The Sisters melted back into their chairs, drained. Whistling softly through his teeth, Francis collected the scraps of paper they had written on; they had divided up office chores, and it was his job to shred all secret documents.
Carroll's cheek muscle twitched uncontrollably. "He might just do it,"
he said in a hollow voice, and in a gesture that had nothing, and everything, to do with ends and means, he waved vaguely, weakly toward the dirty window; toward the dirty city; toward the dirty world out there waiting to be manipulated.
They made their way in lock step down a freshly painted corridor of power toward the Athenaeum. "You'd think our masters would get tired of battleship gray," Francis commented. His nose wrinkled up in disgust.
"Imagine how different this place would look in pale green, or off-white even."
Carroll was too absorbed in his own schemes to worry about color schemes. "He's going to agree," he concluded, as if wishing could make it so. "I know him from the days when he ran errands for Dulles in Switzerland. He likes to keep several irons in several fires."
"Then we must make this seem like just another iron," Francis said under his breath, and flashing an ingratiating smile at one of the Pillars of Hercules, as the Deputy Director's two secretaries were known (one handled people, the other paper), he announced in a voice ideally suited to pulpits, "We are responding, like good dogs, to our master's whistle."
"Where do you get your ties?" the Pillar who handled people asked, waving them toward the appropriate door. She reached under her desk and dispatched a surge of electricity toward the appropriate lock. The door clicked open just as Francis reached it.
"What do you think of our halls?" demanded the Deputy Director, swivelling away from his man Friday to confront the Sisters.
"I would have made a case for pale green or off-white if someone had consulted me," Francis replied sulkily.
"Oh." said the Deputy Director, obviously disappointed. "I more or less liked the battleship atmosphere conveyed by the gray. Keep us all on our toes, don't you think, Harry?"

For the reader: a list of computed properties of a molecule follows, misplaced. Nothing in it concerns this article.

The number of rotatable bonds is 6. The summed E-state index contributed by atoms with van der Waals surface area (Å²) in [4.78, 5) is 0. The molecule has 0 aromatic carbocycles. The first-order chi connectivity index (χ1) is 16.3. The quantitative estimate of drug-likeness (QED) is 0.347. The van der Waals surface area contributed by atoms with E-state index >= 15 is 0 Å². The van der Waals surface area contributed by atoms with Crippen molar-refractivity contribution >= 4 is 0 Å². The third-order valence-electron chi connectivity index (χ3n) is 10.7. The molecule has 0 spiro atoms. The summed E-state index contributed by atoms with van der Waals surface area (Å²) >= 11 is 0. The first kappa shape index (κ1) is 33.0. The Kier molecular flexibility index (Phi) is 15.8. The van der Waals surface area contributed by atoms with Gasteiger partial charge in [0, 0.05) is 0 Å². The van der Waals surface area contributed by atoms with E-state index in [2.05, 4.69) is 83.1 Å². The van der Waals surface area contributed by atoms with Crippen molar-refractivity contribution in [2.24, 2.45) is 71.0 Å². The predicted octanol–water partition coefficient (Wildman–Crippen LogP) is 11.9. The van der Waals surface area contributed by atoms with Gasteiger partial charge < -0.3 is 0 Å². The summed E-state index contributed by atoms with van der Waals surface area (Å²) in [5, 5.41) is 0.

The Deputy Director's man Friday nodded in brisk agreement. He was immaculately dressed except for a discreet sprinkle of dandruff on his sloping Brooks Brothers shoulders.
"Yes, well," the Deputy Director said enthusiastically. He pasted back a stray strand of battleship-gray hair with several fingertips. "II you don't mind, I'd like to make this a quickie," he announced. "I'm supposed to be up on the Hill in forty-five minutes. There will be photographers. I still have to have my hair trimmed." He swivelled back toward his Harry in panic. "You're absolutely sure I m scheduled for Matthew? That new man who handled me last week butchered my sideburns."
"I checked on it myself this morning,' Harry said impassively. "Matthew has cleared his book for you."
Relieved of another nightmare, the Deputy Director returned to the Sisters. "About this Op Proposal of yours"-he pulled a lemon-colored file card from a lemon-colored folder and tapped it with the back of a manicured fingernail-"you really think he may be ripe?"
Carroll arched his neck to relieve the pressure of his collar. "He's lost three sleepers in six months," he explained to a point on the wall over the Deputy Director's head. "His name is mud."
"He's been put out to pasture," Francis added hopefully. "He is bound to be nursing bruises. And then there is the matter of that wife of his...”
"I didn't know he'd been put out to pasture," the Deputy Director whined in irritation. "How did you know?"